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For more information, please see full course syllabus of HTML 5
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Lecture Comments (5)

2 answers

Last reply by: Professor Hague
Wed Sep 5, 2012 5:09 PM

Post by David Perry on August 31, 2012

I dont wish to be mean but the layout of this course is way less entertaining or educational than the JQuery/Ajax (excellent) and PHP courses (mostly excellent). I enjoyed the other 2 courses immensely - the PHP course did lose some of it's quality near the last 10 lectures but still was done in a very nice way and made it still - fun to watch and learn from.

Jim in this course is understandable and he talks well but the tools used and the way the course is taught is so boring I have skipped most of it hoping it will get better. I'm currently starting III Lecture 9. I hope there is some substance here.

The last 10'ish PHP lectures and this course have had many mistakes that were fixed "as the course progressed". I believe if you're going to offer a course you should do a "Dry run" of the course first to make sure your notes are accurate before starting making a recording yourself. Even the Ajax/JQuery course had some minor "repairs" done "on the fly" but they were minor.

I think what is needed here that the other courses are missing is a "project" that utilizes what is learned. This feels more like a reference. Here's a tag <some tag> and here's a very light sprinkling of knowledge about that tag. Sprinkle YES... then add some MEAT!!! Substance!!! Dig deeper.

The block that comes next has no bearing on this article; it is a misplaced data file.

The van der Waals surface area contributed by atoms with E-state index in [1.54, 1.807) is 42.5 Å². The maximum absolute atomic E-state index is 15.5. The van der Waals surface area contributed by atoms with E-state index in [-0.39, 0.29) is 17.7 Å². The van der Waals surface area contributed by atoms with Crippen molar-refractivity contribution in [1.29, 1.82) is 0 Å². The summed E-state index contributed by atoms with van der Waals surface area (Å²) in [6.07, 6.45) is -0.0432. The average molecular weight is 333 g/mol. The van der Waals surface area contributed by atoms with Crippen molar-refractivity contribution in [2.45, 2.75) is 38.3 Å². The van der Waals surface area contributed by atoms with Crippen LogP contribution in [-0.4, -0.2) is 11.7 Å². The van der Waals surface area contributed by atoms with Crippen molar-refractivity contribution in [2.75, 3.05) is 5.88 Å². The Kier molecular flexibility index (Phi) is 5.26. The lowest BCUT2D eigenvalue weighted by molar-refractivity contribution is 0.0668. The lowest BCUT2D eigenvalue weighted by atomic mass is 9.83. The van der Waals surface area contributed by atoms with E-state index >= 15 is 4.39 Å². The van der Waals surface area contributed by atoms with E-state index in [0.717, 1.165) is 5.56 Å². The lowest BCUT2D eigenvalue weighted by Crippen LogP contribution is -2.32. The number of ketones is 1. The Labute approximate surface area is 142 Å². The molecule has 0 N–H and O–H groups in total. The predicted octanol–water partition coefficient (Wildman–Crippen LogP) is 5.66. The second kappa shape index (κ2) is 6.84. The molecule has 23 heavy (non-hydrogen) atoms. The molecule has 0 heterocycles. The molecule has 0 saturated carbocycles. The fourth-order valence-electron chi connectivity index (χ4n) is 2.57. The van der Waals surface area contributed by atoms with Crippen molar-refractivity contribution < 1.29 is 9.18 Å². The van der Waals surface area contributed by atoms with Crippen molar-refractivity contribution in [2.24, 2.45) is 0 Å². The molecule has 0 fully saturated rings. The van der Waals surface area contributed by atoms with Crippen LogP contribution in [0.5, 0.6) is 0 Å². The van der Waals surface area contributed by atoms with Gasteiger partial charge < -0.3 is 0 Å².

No-where did I hear about tags being obsolete either in previous lessons and the info on the base tag was missing details (MEAT!). Sorry Jim... but I'm off to watch this episode now. Maybe there should be "advanced HTML 5" and "HTML 5". While I haven't programmed HTML 5 yet I haven't seen one thing new yet.

Crossing fingers....

1 answer

Last reply by: Professor Hague
Wed Sep 5, 2012 11:36 PM

Post by Jorge Guerrero on June 29, 2012

Attributes from numbers 3-5 are not the only obsolete attributes in HTML5. Also the font tag and any styling attributes. Browsers recognize it, but it's considered bad practice to format a an html document using HTML. That's what CSS is for.

It is important to still know it, though, as there are still many pages out there and many programmers who are NOT up to date on HTML5, and their code is well... deprecated; you still have to work with it, so it's good to understand where it's coming from.


  • Use to arrange content and proper layout
  • Tables consist of 'rows' and 'cells.
  • We can control the thickness of a border
  • We can vertically and horizontally arrange content in a table cell.
  • Nest Tables are tables within table.


Lecture Slides are screen-captured images of important points in the lecture. Students can download and print out these lecture slide images to do practice problems as well as take notes while watching the lecture.

  • Intro 0:00
  • Lesson Overview 0:15
  • Anatomy of a Table 2:04
    • Purpose of a Table
    • Elements/ Attributes
    • Cell
    • Alignment
    • Obsolete in HTML 5.0
  • Anatomy of a Table 5:42
    • Opening & Ending Tags
    • Other Attributes
    • Border
    • Align
    • Cell Spacing
    • Cell Spacing vs Cell Padding
    • Rows
  • Anatomy of a Table 9:54
    • HTML 4.0
    • CSS as defined by HTML 5
    • Comparing HTML 4.0 & 5.0
    • Website for CSS Padding Help
    • Tables Coding